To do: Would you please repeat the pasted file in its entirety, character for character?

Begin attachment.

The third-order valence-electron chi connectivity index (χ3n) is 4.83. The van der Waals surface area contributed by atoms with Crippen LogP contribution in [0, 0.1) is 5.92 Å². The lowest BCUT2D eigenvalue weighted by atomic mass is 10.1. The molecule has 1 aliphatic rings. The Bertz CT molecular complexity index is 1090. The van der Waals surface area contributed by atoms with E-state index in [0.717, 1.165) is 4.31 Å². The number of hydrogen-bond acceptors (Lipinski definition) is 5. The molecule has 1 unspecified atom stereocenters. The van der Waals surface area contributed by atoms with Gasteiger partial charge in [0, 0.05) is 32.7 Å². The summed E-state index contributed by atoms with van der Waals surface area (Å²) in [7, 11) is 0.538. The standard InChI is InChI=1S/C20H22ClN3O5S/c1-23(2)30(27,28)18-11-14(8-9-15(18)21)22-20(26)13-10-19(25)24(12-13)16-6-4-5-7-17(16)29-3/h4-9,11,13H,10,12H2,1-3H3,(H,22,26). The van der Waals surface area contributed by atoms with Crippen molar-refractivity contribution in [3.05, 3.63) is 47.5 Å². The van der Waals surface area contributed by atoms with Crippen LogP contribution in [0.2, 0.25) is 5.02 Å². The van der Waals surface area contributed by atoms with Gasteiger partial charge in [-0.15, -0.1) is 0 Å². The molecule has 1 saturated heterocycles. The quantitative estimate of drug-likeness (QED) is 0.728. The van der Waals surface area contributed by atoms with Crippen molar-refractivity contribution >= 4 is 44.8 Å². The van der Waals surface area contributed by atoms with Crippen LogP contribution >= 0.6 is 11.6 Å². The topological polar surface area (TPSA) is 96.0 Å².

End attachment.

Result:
The third-order valence-electron chi connectivity index (χ3n) is 4.83. The van der Waals surface area contributed by atoms with Crippen LogP contribution in [0, 0.1) is 5.92 Å². The lowest BCUT2D eigenvalue weighted by atomic mass is 10.1. The molecule has 1 aliphatic rings. The Bertz CT molecular complexity index is 1090. The van der Waals surface area contributed by atoms with E-state index in [0.717, 1.165) is 4.31 Å². The number of hydrogen-bond acceptors (Lipinski definition) is 5. The molecule has 1 unspecified atom stereocenters. The van der Waals surface area contributed by atoms with Gasteiger partial charge in [0, 0.05) is 32.7 Å². The summed E-state index contributed by atoms with van der Waals surface area (Å²) in [7, 11) is 0.538. The standard InChI is InChI=1S/C20H22ClN3O5S/c1-23(2)30(27,28)18-11-14(8-9-15(18)21)22-20(26)13-10-19(25)24(12-13)16-6-4-5-7-17(16)29-3/h4-9,11,13H,10,12H2,1-3H3,(H,22,26). The van der Waals surface area contributed by atoms with Crippen molar-refractivity contribution in [3.05, 3.63) is 47.5 Å². The van der Waals surface area contributed by atoms with Crippen LogP contribution in [0.2, 0.25) is 5.02 Å². The van der Waals surface area contributed by atoms with Gasteiger partial charge in [-0.15, -0.1) is 0 Å². The molecule has 1 saturated heterocycles. The quantitative estimate of drug-likeness (QED) is 0.728. The van der Waals surface area contributed by atoms with Crippen molar-refractivity contribution >= 4 is 44.8 Å². The van der Waals surface area contributed by atoms with Crippen LogP contribution >= 0.6 is 11.6 Å². The topological polar surface area (TPSA) is 96.0 Å².